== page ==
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|Dynamics of nutrients, total organic carbon, prokaryotes and viruses in onboard incubations of cold-water corals|Maier, C.; de Kluijver, A.; Agis, M.; Brussaard, C.P.D.; van Duyl, F.C.; Weinbauer, M.G. (2011). Dynamics of nutrients, total organic carbon, prokaryotes and viruses in onboard incubations of cold-water corals. Biogeosciences 8(9): 2609-2620. dx.doi.org/10.5194/bg-8-2609-2011
In: Gattuso, J.P.; Kesselmeier, J. (Ed.) Biogeosciences. Copernicus Publications: Göttingen. ISSN 1726-4170; e-ISSN 1726-4189, meer
|Auteurs|| || Top |
- Maier, C.
- de Kluijver, A., meer
- Agis, M.
- Brussaard, C.P.D., meer
- van Duyl, F.C., meer
- Weinbauer, M.G.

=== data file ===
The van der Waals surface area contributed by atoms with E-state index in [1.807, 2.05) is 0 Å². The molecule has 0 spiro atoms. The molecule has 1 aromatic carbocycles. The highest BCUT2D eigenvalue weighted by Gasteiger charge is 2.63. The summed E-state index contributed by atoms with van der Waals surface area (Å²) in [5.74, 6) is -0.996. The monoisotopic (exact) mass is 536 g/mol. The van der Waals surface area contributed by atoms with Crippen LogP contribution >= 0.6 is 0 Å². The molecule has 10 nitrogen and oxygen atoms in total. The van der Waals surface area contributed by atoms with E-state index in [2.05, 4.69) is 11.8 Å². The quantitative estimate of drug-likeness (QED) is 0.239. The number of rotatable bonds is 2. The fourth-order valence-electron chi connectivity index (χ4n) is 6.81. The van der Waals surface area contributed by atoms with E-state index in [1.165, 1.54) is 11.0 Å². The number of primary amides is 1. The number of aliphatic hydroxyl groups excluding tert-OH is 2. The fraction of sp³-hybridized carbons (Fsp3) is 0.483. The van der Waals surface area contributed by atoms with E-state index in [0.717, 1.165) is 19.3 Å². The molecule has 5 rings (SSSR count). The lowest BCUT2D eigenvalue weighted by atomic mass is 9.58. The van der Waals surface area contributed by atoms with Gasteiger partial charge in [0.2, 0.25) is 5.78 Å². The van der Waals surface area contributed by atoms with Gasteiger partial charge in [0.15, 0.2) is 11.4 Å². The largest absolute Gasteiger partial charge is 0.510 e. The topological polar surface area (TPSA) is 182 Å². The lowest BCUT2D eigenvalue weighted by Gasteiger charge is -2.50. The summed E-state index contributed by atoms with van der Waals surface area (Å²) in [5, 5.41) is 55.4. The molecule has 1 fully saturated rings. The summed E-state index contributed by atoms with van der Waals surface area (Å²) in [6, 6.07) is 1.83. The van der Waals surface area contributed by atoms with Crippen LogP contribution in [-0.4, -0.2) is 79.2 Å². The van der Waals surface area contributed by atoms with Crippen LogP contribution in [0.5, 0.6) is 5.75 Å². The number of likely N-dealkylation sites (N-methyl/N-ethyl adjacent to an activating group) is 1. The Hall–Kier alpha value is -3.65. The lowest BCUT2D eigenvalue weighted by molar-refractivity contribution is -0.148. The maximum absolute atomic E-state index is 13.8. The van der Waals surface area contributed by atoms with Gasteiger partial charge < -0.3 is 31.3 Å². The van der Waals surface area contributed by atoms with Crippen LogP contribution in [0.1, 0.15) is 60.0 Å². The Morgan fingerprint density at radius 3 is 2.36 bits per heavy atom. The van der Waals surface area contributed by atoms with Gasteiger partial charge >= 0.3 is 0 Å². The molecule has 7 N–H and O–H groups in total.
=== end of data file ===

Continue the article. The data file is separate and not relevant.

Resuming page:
The potential influence of the cold-water corals (CWCs) Lophelia pertusa and Madrepora oculata on the dynamics of inorganic nutrient and total organic carbon (TOC) concentrations and the abundances of prokaryotes and viruses in bottom water was assessed in onboard incubation experiments. Ammonium, nitrite, dissolved inorganic nitrogen (DIN), dissolved inorganic phosphorus (DIP) and TOC concentrations and N:P ratios were typically higher in incubation water with corals than in controls, whereas nitrate concentrations did not reveal a clear trend. Mucus release (normalized to coral surface) was estimated by the net increase rate of TOC concentrations and averaged 23 +/- 6 mg C m(-2) h(-1) for L. pertusa and 21 +/- 8 mg C m(-2) h(-1) for M. oculata. Prokaryotic and viral abundance and turnover rates were typically stimulated in incubation water with corals. This estimated prokaryotic stimulation averaged 6.0 +/- 3.0x10(9) cells m(-2) h(-1) for L. pertusa and 8.4 +/- 2.9x10(9) cells m(-2) h(-1) for M. oculata, whereas the estimated viral stimulation averaged 15.6 +/- 12.7x10(9) particles m(-2) h(-1) for L. pertusa and 4.3 +/- 0.4x10(9) particles m(-2) h(-1) M. oculata. Our data suggest that prokaryotes and viruses are released from corals and that nutrient and mucus release enhanced prokaryotic and viral production. The result of this stimulation could be a fuelling of bottom water in CWC reefs with nutrients and organic matter and consequently an enhancement of microbe-mediated processes.